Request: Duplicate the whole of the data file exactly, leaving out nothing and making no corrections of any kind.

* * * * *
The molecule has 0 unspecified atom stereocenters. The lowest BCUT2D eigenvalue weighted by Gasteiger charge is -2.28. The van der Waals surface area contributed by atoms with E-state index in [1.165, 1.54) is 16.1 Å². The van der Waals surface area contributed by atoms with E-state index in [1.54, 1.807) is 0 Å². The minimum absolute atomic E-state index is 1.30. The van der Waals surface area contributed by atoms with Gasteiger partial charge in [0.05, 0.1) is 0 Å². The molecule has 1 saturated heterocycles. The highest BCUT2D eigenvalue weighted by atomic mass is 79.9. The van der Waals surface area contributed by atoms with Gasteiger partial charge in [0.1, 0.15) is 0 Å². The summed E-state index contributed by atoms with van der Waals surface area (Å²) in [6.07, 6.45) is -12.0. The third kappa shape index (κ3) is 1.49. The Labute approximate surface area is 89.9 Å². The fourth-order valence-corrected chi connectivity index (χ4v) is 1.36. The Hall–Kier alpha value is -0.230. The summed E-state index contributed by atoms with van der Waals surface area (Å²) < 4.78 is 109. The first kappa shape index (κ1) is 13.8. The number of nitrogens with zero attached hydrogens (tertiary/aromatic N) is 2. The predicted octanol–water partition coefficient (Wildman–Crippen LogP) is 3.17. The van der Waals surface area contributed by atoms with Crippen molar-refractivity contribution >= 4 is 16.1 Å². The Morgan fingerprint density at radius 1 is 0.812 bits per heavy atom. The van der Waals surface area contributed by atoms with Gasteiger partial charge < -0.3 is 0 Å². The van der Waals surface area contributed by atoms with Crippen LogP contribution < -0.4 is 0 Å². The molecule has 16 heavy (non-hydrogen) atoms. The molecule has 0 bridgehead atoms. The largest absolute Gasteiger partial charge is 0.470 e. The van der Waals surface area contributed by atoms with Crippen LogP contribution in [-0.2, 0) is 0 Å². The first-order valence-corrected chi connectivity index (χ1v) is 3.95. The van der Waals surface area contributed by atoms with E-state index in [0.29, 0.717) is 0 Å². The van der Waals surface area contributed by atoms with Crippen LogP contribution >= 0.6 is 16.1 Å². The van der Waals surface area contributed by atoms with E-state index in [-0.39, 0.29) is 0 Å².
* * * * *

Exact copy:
The molecule has 0 unspecified atom stereocenters. The lowest BCUT2D eigenvalue weighted by Gasteiger charge is -2.28. The van der Waals surface area contributed by atoms with E-state index in [1.165, 1.54) is 16.1 Å². The van der Waals surface area contributed by atoms with E-state index in [1.54, 1.807) is 0 Å². The minimum absolute atomic E-state index is 1.30. The van der Waals surface area contributed by atoms with Gasteiger partial charge in [0.05, 0.1) is 0 Å². The molecule has 1 saturated heterocycles. The highest BCUT2D eigenvalue weighted by atomic mass is 79.9. The van der Waals surface area contributed by atoms with Gasteiger partial charge in [0.1, 0.15) is 0 Å². The summed E-state index contributed by atoms with van der Waals surface area (Å²) in [6.07, 6.45) is -12.0. The third kappa shape index (κ3) is 1.49. The Labute approximate surface area is 89.9 Å². The fourth-order valence-corrected chi connectivity index (χ4v) is 1.36. The Hall–Kier alpha value is -0.230. The summed E-state index contributed by atoms with van der Waals surface area (Å²) < 4.78 is 109. The first kappa shape index (κ1) is 13.8. The number of nitrogens with zero attached hydrogens (tertiary/aromatic N) is 2. The predicted octanol–water partition coefficient (Wildman–Crippen LogP) is 3.17. The van der Waals surface area contributed by atoms with Crippen molar-refractivity contribution >= 4 is 16.1 Å². The Morgan fingerprint density at radius 1 is 0.812 bits per heavy atom. The van der Waals surface area contributed by atoms with Gasteiger partial charge < -0.3 is 0 Å². The van der Waals surface area contributed by atoms with Crippen LogP contribution < -0.4 is 0 Å². The molecule has 16 heavy (non-hydrogen) atoms. The molecule has 0 bridgehead atoms. The largest absolute Gasteiger partial charge is 0.470 e. The van der Waals surface area contributed by atoms with Crippen LogP contribution in [-0.2, 0) is 0 Å². The first-order valence-corrected chi connectivity index (χ1v) is 3.95. The van der Waals surface area contributed by atoms with E-state index in [0.29, 0.717) is 0 Å². The van der Waals surface area contributed by atoms with Crippen LogP contribution >= 0.6 is 16.1 Å². The van der Waals surface area contributed by atoms with E-state index in [-0.39, 0.29) is 0 Å².